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Little Joy
Little Joy Charles Ubaghs , November 24th, 2008 08:41

It’s a simple story. Boy in a band plays Portuguese festival and meets a boy in another band. General bonhomie is felt and they while away the hours excitedly chatting about musical possibilities. Fast forward one year, a mutual female friend in LA insists they get back in touch. And so, they do.

Such is the genesis of Little Joy; a collaboration between Rodrigo Amarente from Brazil’s Los Hermanos, Fabrizo Moretti from New York’s The Strokes and Binki Shapiro, their mutual friend and now Mr. Moretti’s main-squeeze.

Side projects, and this record is certainly approached as such, are often difficult to embrace, especially when one of the parties involved happens to enjoy Fab’s high profile. The man’s involvement in any musical activity outside of The Strokes will naturally raise a curious eyebrow, or two. But, as most of us can attest, side projects are typically filed under disposable indulgence, an opportunity for the musician in question to scratch an itch before returning to the musical nine-to-five we expect and often prefer.

So it’s much to Fab and crew’s credit that Little Joy’s debut rarely leaves one longing for The Stroke’s leather-clad power pop. Instead of setting up base camp amidst the Bowery sounds of late ‘70s New York, the trio look to broader horizons and flesh out an admittedly indie rock backbone with dabs of bossa nova, tropacalia and Astrud Gilberto flavoured chanson on the likes of 'Play the Part' and the Binki led 'Unattainable'.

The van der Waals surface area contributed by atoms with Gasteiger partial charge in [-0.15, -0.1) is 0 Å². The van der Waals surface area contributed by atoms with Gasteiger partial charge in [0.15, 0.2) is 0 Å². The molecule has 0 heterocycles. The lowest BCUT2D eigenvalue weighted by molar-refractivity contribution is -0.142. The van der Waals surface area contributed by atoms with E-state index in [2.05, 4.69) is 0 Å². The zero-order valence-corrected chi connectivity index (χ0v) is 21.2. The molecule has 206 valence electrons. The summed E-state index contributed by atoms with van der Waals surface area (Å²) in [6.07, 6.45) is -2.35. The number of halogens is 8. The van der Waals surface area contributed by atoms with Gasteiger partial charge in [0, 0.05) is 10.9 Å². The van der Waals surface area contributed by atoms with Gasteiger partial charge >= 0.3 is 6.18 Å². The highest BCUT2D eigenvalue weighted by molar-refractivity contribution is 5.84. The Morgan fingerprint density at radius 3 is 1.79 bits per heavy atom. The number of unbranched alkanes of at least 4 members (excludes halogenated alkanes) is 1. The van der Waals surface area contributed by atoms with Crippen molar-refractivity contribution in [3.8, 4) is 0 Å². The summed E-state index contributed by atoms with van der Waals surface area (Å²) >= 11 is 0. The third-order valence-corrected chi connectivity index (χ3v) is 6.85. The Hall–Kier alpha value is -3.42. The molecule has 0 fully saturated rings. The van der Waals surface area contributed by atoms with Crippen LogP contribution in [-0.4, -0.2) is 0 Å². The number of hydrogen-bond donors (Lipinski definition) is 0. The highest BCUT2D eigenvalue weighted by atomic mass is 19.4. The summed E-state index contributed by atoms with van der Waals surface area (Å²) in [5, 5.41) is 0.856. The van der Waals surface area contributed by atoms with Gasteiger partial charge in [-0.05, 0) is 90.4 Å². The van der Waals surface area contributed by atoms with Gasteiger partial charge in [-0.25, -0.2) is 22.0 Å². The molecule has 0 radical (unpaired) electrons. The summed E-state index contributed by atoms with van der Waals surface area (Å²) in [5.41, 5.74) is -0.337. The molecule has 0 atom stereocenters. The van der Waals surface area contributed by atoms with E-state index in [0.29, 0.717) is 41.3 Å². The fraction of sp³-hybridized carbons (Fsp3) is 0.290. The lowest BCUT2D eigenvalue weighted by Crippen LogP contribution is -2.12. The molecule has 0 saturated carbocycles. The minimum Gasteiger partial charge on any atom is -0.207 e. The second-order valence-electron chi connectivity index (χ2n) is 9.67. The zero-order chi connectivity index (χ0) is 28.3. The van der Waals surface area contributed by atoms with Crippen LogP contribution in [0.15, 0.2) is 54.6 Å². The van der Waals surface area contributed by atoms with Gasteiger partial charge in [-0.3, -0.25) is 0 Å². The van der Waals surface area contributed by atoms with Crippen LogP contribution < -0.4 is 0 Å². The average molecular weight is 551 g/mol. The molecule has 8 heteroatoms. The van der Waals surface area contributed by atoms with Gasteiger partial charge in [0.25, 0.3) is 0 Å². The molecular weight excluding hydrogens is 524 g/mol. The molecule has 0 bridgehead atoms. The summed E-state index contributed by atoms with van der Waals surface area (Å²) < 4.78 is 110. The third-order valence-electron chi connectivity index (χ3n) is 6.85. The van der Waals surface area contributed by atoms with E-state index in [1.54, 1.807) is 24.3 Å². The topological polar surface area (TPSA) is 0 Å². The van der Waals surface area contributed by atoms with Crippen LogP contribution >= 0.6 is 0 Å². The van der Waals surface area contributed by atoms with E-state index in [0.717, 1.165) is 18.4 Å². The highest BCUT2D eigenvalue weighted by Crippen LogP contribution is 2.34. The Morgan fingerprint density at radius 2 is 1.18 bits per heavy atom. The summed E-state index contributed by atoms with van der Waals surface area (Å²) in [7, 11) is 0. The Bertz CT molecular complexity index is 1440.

Tapping into global sounds may be this year’s sonic influence of choice, but the band avoid tarnishing their output with the heavy-handed juxtaposition currently passing for musical progression among many of Fab’s NY peers. Little Joy’s eponymous debut is a relatively seam-free affair that doesn’t attempt to squeeze square blocks into round holes and then call the resulting clash art. This is simply understated music that happily meanders along as the threesome merrily breeze through wave after wave of gentle harmonies, with an electric guitar making the occasional guest appearance.

Though don’t assume this to be a fangs-free collection destined for the coffee table set. 'No One’s Better Sake' has more than enough stomp to keep fans of Fab’s other gang satiated, while the swinging melodies of opener 'The Next Time Around' could easily fit within Os Mutantes’ back catalogue. The delights are here and they’re here aplenty, they just move at a less frantic pace than what the many may expect.

This trio may not top year-end critic’s lists, but if some enterprising young scribe decides to hand out an award for most pleasant surprise of 2008, then Little Joy are clearly frontrunners for the prize.